Further breakdown is recommended and can be customized to each facility. CMI and CC/MCC capture rate can be compiled by each specialty/medical department, physician, and coder. CDI leadership should produce and distribute the Dashboard to various stakeholders on a monthly basis. The CDI task force should be responsible for analyzing and identifying troublesome patterns and formulating action plans. The CDI steering committee should be responsible for communicating results to the hospital board of directors. The physician advisor should communicate the results to the medical executive committee. Also, hospitals should explore purchasing national benchmarks if their current Dashboard does not include them.
The Association for Clinical Documentation Specialists (ACDIS) is one potential source of benchmark data related to CDI program operational measures. Data for outcome measures include MedPar data and the various companies that provide data mining services.
Editor’s Note: This article was originally published in The Physician Queries Handbook: Guide to Compliant and Effective Communication.
Hypothetical question: You don’t know how to swim, but you’re learning. You have an inner tube around your waist. Now, where would you rather continue your lessons–in the pool in your backyard or in the ocean?
A friend of mine posed this question to me a long time ago. We were discussing the philosophical importance of
creating respectful boundaries (a set of concrete rules) in which to raise children. Of course parents will always want to support their children regardless of situation or peril. The inner tube represented that type of support. But he argued that he’d rather learn how to swim in a pool, because the boundaries were obvious (the edge of the pool) and the water clear, free from any hidden dangers (like sea serpents or sharks). Within that realm, he suggested, children could feel comfortable learning the basics–the doggie-paddle per se–of how to navigate in the world. There they could perfect their skills and advance, perhaps even to the breast-stroke, before jumping into the open ocean.
I was reminded of this anecdote when reading a tip Lynne Spryszak, RN, CCDS, CPC-A, CDI education director for HCPro, Inc., in Danvers, MA, wrote for the December 23, 2010 edition of CDI Strategies. She recommended that facilities develop a uniform set of policies and procedures to govern query development and dissemination for everyone regardless of what department originates the query or houses the CDI program. She said:
“Everyone should be querying using the same criteria, whether they’re nurses, coders, or physicians. Number one: It makes your practice consistent. Number two: It makes life easier for everyone.”
In its Guidance for Clinical Documentation Improvement Programs, AHIMA stresses the importance of developing policies and procedures. It states:
“The CDI department must be governed by written policies and procedures. These policies and procedures should be developed with the assistance of other departments affected by clinical documentation, including compliance, case management, and HIM.”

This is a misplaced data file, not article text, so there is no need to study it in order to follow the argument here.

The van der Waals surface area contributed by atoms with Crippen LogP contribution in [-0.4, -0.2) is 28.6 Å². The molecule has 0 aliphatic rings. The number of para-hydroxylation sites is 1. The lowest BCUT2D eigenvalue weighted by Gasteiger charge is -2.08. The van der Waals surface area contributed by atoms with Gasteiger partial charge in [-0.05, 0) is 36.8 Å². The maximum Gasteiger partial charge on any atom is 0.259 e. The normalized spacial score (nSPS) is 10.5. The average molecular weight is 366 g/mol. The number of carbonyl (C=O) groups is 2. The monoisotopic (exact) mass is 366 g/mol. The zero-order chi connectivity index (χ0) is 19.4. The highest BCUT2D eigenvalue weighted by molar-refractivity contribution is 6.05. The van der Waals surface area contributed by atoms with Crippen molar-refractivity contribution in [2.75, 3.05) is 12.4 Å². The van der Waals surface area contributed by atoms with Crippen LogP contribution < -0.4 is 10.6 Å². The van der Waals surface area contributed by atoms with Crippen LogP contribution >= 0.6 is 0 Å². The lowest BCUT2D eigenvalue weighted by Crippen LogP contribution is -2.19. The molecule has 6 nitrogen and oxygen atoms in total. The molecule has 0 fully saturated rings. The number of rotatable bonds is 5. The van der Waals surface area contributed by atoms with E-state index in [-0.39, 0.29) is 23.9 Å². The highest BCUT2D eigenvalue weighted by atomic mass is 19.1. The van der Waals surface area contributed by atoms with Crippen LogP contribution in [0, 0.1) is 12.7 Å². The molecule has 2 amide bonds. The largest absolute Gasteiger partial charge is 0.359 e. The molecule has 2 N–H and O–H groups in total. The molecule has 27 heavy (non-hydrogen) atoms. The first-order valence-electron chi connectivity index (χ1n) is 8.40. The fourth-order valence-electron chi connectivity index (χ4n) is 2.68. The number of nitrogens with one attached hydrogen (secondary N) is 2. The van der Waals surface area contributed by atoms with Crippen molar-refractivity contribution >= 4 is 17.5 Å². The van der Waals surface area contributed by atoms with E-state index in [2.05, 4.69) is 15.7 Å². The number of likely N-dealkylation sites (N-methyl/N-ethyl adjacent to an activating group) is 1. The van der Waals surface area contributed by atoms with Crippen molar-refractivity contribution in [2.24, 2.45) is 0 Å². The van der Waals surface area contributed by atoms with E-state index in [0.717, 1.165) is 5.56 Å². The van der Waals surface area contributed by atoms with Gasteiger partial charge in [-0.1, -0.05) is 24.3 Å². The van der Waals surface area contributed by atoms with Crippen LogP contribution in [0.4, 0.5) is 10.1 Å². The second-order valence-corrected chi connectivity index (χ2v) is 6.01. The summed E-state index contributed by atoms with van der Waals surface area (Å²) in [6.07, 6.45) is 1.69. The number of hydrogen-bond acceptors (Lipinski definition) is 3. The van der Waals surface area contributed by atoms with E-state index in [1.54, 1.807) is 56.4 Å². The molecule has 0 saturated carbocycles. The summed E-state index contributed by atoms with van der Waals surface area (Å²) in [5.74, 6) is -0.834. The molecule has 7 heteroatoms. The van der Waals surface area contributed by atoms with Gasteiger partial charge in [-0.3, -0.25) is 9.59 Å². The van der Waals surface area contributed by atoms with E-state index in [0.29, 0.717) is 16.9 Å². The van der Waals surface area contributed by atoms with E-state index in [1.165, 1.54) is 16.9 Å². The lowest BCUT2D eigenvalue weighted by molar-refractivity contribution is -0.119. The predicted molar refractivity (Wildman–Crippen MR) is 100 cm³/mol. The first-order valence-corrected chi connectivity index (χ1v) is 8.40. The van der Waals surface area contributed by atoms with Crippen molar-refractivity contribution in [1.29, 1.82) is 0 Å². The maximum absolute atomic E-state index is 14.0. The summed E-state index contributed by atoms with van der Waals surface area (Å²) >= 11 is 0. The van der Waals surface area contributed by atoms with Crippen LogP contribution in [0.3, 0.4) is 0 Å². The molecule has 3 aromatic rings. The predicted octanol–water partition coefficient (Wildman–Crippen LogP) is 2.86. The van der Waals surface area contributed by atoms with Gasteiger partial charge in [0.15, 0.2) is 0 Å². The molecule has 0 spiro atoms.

The world is a chaotic place, was the point my old friend attempted to make. We lean on our parental love, guidance, rules, and yes even societal regulations to help make us feel safe. In adapting the analogy to CDI policy and procedure development it seems simple to say that a consistent message from hospital leadership regarding physician queries can help eliminate some of the chaos that competes for physicians’ attentions and coders and CDI specialists best intentions. But it’s like Lynne says: “It makes like easier for everyone.”
Stephanie Woody, a CDI specialist at St. Joseph’s Hospital and Medical Center, had this Calvin Coolidge quote on her e-mail signature:
“Nothing in this world can take the place of persistence. Talent will not; nothing is more common than
unsuccessful people with talent. Genius will not; unrewarded genius is almost a proverb. Education will not: the world is full of educated derelicts. Persistence and determination alone are omnipotent. The slogan “press on” has solved and will solve the problems of the human race.”
Woody also has the quote hanging in her office. She says it’s amazing how much she and her CDI teammate have been able to accomplish by simply sticking to the spirit behind the sentiment.
It reminded me of a 2008 article written by Peggy Taulbee and Teri Sholder CDI professionals from Kettering Health Network in Dayton, OH. As they talked about the success of their program at the time, they included some advice about physician education. “Physician education is a daily goal and a continual challenge,” they wrote. “We take every opportunity to enlighten the physicians about coding, documentation, and quality of care standards.”
In their article, Taulbee and Sholder offered some physician education methods that seemed to work at their facility including:
- Create easy to use to web-based education
- Hang educational posters in physician lounges
- Distribute fliers on units to announce upcoming educational sessions
- Stress the importance of complete documentation on physician and hospital profiles